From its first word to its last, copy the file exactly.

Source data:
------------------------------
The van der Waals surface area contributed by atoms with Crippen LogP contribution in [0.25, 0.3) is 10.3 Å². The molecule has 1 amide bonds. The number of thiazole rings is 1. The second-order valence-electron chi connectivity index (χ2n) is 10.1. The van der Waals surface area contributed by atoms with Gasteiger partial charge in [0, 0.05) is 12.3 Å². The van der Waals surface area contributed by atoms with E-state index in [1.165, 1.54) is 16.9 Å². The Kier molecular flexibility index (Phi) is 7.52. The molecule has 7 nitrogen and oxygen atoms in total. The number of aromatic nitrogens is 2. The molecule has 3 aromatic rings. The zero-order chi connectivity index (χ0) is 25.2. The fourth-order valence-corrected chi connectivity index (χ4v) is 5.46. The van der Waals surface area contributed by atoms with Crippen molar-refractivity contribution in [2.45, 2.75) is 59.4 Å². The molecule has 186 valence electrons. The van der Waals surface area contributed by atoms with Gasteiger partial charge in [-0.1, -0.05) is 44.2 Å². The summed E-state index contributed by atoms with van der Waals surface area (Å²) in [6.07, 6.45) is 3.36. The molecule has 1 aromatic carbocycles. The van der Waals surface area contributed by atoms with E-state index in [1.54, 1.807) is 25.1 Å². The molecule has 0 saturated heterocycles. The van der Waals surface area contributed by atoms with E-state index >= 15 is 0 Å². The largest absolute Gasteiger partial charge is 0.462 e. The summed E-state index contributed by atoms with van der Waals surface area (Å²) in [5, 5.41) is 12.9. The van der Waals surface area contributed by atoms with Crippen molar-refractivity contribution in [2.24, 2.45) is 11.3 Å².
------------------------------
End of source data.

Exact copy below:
The van der Waals surface area contributed by atoms with Crippen LogP contribution in [0.25, 0.3) is 10.3 Å². The molecule has 1 amide bonds. The number of thiazole rings is 1. The second-order valence-electron chi connectivity index (χ2n) is 10.1. The van der Waals surface area contributed by atoms with Gasteiger partial charge in [0, 0.05) is 12.3 Å². The van der Waals surface area contributed by atoms with E-state index in [1.165, 1.54) is 16.9 Å². The Kier molecular flexibility index (Phi) is 7.52. The molecule has 7 nitrogen and oxygen atoms in total. The number of aromatic nitrogens is 2. The molecule has 3 aromatic rings. The zero-order chi connectivity index (χ0) is 25.2. The fourth-order valence-corrected chi connectivity index (χ4v) is 5.46. The van der Waals surface area contributed by atoms with Crippen molar-refractivity contribution in [2.45, 2.75) is 59.4 Å². The molecule has 186 valence electrons. The van der Waals surface area contributed by atoms with Gasteiger partial charge in [-0.1, -0.05) is 44.2 Å². The summed E-state index contributed by atoms with van der Waals surface area (Å²) in [6.07, 6.45) is 3.36. The molecule has 1 aromatic carbocycles. The van der Waals surface area contributed by atoms with E-state index in [1.54, 1.807) is 25.1 Å². The molecule has 0 saturated heterocycles. The van der Waals surface area contributed by atoms with E-state index >= 15 is 0 Å². The largest absolute Gasteiger partial charge is 0.462 e. The summed E-state index contributed by atoms with van der Waals surface area (Å²) in [5, 5.41) is 12.9. The van der Waals surface area contributed by atoms with Crippen molar-refractivity contribution in [2.24, 2.45) is 11.3 Å².